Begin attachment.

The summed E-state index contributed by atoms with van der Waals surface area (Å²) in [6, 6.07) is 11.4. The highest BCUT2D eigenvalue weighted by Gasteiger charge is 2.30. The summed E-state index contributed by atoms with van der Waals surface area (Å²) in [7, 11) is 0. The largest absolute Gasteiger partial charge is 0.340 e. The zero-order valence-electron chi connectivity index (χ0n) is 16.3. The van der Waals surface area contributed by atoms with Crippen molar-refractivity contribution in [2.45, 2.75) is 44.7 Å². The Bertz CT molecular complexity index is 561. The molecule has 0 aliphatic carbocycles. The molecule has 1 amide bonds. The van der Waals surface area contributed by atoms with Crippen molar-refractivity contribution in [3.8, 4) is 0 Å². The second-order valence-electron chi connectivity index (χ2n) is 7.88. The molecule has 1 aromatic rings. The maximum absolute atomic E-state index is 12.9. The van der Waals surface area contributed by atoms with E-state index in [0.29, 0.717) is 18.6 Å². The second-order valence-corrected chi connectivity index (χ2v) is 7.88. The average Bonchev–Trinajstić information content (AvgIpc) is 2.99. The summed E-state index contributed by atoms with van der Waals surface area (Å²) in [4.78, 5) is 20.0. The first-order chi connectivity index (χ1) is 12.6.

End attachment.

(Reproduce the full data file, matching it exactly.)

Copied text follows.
The summed E-state index contributed by atoms with van der Waals surface area (Å²) in [6, 6.07) is 11.4. The highest BCUT2D eigenvalue weighted by Gasteiger charge is 2.30. The summed E-state index contributed by atoms with van der Waals surface area (Å²) in [7, 11) is 0. The largest absolute Gasteiger partial charge is 0.340 e. The zero-order valence-electron chi connectivity index (χ0n) is 16.3. The van der Waals surface area contributed by atoms with Crippen molar-refractivity contribution in [2.45, 2.75) is 44.7 Å². The Bertz CT molecular complexity index is 561. The molecule has 0 aliphatic carbocycles. The molecule has 1 amide bonds. The van der Waals surface area contributed by atoms with Crippen molar-refractivity contribution in [3.8, 4) is 0 Å². The second-order valence-electron chi connectivity index (χ2n) is 7.88. The molecule has 1 aromatic rings. The maximum absolute atomic E-state index is 12.9. The van der Waals surface area contributed by atoms with E-state index in [0.29, 0.717) is 18.6 Å². The second-order valence-corrected chi connectivity index (χ2v) is 7.88. The average Bonchev–Trinajstić information content (AvgIpc) is 2.99. The summed E-state index contributed by atoms with van der Waals surface area (Å²) in [4.78, 5) is 20.0. The first-order chi connectivity index (χ1) is 12.6.